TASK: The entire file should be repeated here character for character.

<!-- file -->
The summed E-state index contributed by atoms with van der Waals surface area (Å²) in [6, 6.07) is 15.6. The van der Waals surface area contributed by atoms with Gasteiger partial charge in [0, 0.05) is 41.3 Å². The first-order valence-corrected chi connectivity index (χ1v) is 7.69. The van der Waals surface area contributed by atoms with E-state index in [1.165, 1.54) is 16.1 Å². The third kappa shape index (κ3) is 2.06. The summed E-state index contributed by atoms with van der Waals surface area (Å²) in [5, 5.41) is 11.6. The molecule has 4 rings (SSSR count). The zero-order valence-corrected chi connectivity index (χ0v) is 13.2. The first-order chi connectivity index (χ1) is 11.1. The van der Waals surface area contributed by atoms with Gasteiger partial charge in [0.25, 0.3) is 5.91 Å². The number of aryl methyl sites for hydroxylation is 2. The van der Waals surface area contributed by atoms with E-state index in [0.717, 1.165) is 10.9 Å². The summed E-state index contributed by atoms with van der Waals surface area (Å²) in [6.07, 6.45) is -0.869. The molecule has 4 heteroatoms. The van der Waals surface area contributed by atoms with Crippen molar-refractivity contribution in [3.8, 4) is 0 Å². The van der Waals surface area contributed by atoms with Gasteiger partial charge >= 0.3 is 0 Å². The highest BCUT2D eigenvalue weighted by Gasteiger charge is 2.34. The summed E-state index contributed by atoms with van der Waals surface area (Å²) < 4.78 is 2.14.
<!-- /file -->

The summed E-state index contributed by atoms with van der Waals surface area (Å²) in [6, 6.07) is 15.6. The van der Waals surface area contributed by atoms with Gasteiger partial charge in [0, 0.05) is 41.3 Å². The first-order valence-corrected chi connectivity index (χ1v) is 7.69. The van der Waals surface area contributed by atoms with E-state index in [1.165, 1.54) is 16.1 Å². The third kappa shape index (κ3) is 2.06. The summed E-state index contributed by atoms with van der Waals surface area (Å²) in [5, 5.41) is 11.6. The molecule has 4 rings (SSSR count). The zero-order valence-corrected chi connectivity index (χ0v) is 13.2. The first-order chi connectivity index (χ1) is 11.1. The van der Waals surface area contributed by atoms with Gasteiger partial charge in [0.25, 0.3) is 5.91 Å². The number of aryl methyl sites for hydroxylation is 2. The van der Waals surface area contributed by atoms with E-state index in [0.717, 1.165) is 10.9 Å². The summed E-state index contributed by atoms with van der Waals surface area (Å²) in [6.07, 6.45) is -0.869. The molecule has 4 heteroatoms. The van der Waals surface area contributed by atoms with Crippen molar-refractivity contribution in [3.8, 4) is 0 Å². The van der Waals surface area contributed by atoms with Gasteiger partial charge >= 0.3 is 0 Å². The highest BCUT2D eigenvalue weighted by Gasteiger charge is 2.34. The summed E-state index contributed by atoms with van der Waals surface area (Å²) < 4.78 is 2.14.